The Phare de Ténès (1997 Algerian stamp above left) is the oldest lighthouse in Algeria. Built in 1861 on a rocky Mediterranean coastal site, the lighthouse rises to 57 meters above the sea. This lighthouse has withstood the two earthquakes that shook the region in 1954 and 1980. The other stamp shows the Phare du Cap Caxine, built 1868.
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The subject for 2019’s Europa stamps is National Birds. Spain has a bearded vulture on its 2019 six-stamp Premium Sheet.
The bird is adapted to live in the harsh high landscape of the Pyrenean mountain range from Navarre to Catalonia.
Its anatomy is unmistakable. This huge bird can reach wingspans of up to 2.80 metres. Its Spanish name, “quebrantahuesos” (bone-breaker) comes from its way of feeding. Among other things it feeds on bones which it drops from a height onto rocks to crack them into smaller pieces. It does this in areas known in Spanish as “rompederos”.
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The Hanseatic League, or Hanse, was formed as a northern European trading organisation, founded in the middle of the twelfth century in the north German city of Lubeck and continued as a powerful force for around 500 years. It grew to comprise a network of around 200 trading cities as far apart as London, England, in the west and Viliky Novgorod, Russia, in the east and during its lifetime had to protect its interests from interfering rulers, pirates and rival traders. The type of ship on the stamp above issued in 1977 is a Cog and it was the ship of choice for most Hanseatic League traders.
The Hanseatic League influenced the economic, political and cultural life in Europe for nearly four centuries.
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There’s no doubt of the attraction of young animals and the ability of many a young mammal to draw an ‘Ooo’ or ‘Aaah’ from the human being. It can also be the subject of interest to the stamp collector as images of young animals are often printed on postage stamps.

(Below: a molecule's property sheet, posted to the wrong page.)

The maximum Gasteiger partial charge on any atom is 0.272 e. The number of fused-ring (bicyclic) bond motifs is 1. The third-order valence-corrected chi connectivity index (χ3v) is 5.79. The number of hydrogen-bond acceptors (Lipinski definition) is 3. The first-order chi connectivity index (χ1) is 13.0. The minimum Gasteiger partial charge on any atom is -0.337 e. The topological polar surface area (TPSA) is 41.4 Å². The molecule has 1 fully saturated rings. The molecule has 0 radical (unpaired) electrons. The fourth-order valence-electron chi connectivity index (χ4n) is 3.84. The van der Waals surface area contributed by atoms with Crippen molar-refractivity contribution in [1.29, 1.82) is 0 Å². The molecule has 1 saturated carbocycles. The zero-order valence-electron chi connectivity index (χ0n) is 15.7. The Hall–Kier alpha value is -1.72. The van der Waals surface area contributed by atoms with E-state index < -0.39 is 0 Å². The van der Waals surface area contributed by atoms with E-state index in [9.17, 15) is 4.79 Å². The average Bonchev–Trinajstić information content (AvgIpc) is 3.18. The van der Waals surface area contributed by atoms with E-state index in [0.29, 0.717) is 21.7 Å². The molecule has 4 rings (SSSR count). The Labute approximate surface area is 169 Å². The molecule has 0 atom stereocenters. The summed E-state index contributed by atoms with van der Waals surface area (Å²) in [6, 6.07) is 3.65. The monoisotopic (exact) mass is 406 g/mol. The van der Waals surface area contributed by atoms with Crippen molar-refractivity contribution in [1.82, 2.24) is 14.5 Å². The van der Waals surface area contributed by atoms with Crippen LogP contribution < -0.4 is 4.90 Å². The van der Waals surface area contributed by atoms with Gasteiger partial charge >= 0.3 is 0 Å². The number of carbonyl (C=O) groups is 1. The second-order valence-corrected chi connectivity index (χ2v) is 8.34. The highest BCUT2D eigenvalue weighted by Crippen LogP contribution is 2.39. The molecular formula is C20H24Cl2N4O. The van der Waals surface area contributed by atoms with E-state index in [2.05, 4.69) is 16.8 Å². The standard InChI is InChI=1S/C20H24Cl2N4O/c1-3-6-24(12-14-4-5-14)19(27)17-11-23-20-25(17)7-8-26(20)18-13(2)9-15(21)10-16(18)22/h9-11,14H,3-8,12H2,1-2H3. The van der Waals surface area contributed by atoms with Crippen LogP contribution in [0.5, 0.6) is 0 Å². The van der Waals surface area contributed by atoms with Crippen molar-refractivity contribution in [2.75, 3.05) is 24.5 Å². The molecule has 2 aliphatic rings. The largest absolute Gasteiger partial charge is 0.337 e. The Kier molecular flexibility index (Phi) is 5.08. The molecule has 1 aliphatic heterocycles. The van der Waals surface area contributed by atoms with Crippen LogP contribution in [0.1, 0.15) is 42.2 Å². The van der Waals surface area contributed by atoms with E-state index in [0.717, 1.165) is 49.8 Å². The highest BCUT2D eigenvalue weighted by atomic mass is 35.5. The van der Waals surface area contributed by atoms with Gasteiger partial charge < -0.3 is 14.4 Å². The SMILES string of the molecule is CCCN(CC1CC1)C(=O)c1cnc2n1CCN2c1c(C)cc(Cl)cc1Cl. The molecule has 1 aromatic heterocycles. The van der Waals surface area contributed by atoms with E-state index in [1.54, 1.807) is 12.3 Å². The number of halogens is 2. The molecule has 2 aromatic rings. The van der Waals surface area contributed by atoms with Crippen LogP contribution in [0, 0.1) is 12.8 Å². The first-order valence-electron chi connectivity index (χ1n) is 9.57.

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For thematic stamp collectors the horse has always been a very popular subject. If you are interested in horse sports or a particular breed there is bound to be a stamp to satisfy your interest. The stamps shown below were issued by the German state of Saarland which, following the Second World War, from 1947 to 1956 was a French-occupied territory (the “Saar Protectorate”) separate from the rest of Germany. You may notice two values shown on each stamp. The reason being the postal tariffs were adapted to French postage rates – mail to France was to be franked at the domestic postage, mail to Allied-occupied Germany at the foreign tariff.
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In June a modern German rarity that was not supposed to exist was auctioned by the firm Christoph Gaertner in Berlin. Incredibly, the stamp was sold for 150,060 euros! Only four single examples are known to exist. The 5-stamp set shown top featuring film stars Charlie Chaplin, Greta Garbo, Marilyn Monroe and Jean Gabin was issued the German Bundespost in 2001. But the set originally printed included a stamp with a publicity shot of Audrey Hepburn, taken to advertise the 1961 film Breakfast at Tiffany’s.
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In the late 1970s a fascinating series of articles written by Mr. K. Kouwenberg about the history of Stamp Collecting, appeared in the Dutch magazine Philatelie. This series has been the source of inspiration for PostBeeld owner Rob Smit to rewrite the history of stamp collecting in instalments. This is Part 17 – Germany in 1862.
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Following the recently published Freddie Mercury article and having just heard the Queen song ‘Bicycle Race’ on the radio, I sought out some Bicycle-themed stamps. And there are hundreds!
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Wherever people work, mistakes will be made. The business of postage stamp design is no exception. Many stamps have been issued with design flaws or flaws of a different nature. And these are of great interest to many collectors. Below we illustrate where some stamp designers have used what might be called ‘artistic licence’.
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On June 26, 1963, President John F. Kennedy of the United States made a speech in Berlin. One that became notable partly because of the few German words that Kennedy used during the speech: “Ich bin ein Berliner” (I am a Berliner). Kennedy’s speech was made from the Rathaus Schöneberg, located at the Rudolph-Wilde-Platz. He visited the city to emphasise the United States’ support for the Federal Republic of Germany.
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